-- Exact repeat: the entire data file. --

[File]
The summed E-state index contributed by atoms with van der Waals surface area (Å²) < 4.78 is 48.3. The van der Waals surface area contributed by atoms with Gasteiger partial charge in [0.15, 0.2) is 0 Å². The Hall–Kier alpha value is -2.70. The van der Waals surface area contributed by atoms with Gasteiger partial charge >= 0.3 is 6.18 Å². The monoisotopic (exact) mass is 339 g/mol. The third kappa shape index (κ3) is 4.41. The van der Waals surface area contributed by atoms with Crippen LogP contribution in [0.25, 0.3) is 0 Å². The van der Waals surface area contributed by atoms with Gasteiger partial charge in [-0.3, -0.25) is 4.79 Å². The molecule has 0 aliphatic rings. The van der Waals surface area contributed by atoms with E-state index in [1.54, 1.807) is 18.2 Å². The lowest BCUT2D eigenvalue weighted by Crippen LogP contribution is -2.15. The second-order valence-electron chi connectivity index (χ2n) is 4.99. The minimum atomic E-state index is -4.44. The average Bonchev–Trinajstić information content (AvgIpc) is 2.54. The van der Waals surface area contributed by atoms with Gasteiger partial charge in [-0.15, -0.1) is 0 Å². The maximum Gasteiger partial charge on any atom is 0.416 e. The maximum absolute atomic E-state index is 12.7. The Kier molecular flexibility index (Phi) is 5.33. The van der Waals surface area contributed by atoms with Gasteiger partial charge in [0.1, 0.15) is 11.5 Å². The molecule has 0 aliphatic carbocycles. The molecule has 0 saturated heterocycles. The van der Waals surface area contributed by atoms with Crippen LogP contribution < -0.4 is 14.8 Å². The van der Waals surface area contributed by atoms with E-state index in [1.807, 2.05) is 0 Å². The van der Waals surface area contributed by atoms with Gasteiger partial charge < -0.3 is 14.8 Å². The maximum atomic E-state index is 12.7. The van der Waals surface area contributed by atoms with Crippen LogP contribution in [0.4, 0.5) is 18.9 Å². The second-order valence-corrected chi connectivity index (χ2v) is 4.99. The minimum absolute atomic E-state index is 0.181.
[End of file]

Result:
The summed E-state index contributed by atoms with van der Waals surface area (Å²) < 4.78 is 48.3. The van der Waals surface area contributed by atoms with Gasteiger partial charge in [0.15, 0.2) is 0 Å². The Hall–Kier alpha value is -2.70. The van der Waals surface area contributed by atoms with Gasteiger partial charge >= 0.3 is 6.18 Å². The monoisotopic (exact) mass is 339 g/mol. The third kappa shape index (κ3) is 4.41. The van der Waals surface area contributed by atoms with Crippen LogP contribution in [0.25, 0.3) is 0 Å². The van der Waals surface area contributed by atoms with Gasteiger partial charge in [-0.3, -0.25) is 4.79 Å². The molecule has 0 aliphatic rings. The van der Waals surface area contributed by atoms with E-state index in [1.54, 1.807) is 18.2 Å². The lowest BCUT2D eigenvalue weighted by Crippen LogP contribution is -2.15. The second-order valence-electron chi connectivity index (χ2n) is 4.99. The minimum atomic E-state index is -4.44. The average Bonchev–Trinajstić information content (AvgIpc) is 2.54. The van der Waals surface area contributed by atoms with Gasteiger partial charge in [-0.15, -0.1) is 0 Å². The maximum Gasteiger partial charge on any atom is 0.416 e. The maximum absolute atomic E-state index is 12.7. The Kier molecular flexibility index (Phi) is 5.33. The van der Waals surface area contributed by atoms with Gasteiger partial charge in [0.1, 0.15) is 11.5 Å². The molecule has 0 aliphatic carbocycles. The molecule has 0 saturated heterocycles. The van der Waals surface area contributed by atoms with Crippen LogP contribution < -0.4 is 14.8 Å². The van der Waals surface area contributed by atoms with E-state index in [1.807, 2.05) is 0 Å². The van der Waals surface area contributed by atoms with Gasteiger partial charge < -0.3 is 14.8 Å². The maximum atomic E-state index is 12.7. The van der Waals surface area contributed by atoms with Crippen LogP contribution in [0.4, 0.5) is 18.9 Å². The second-order valence-corrected chi connectivity index (χ2v) is 4.99. The minimum absolute atomic E-state index is 0.181.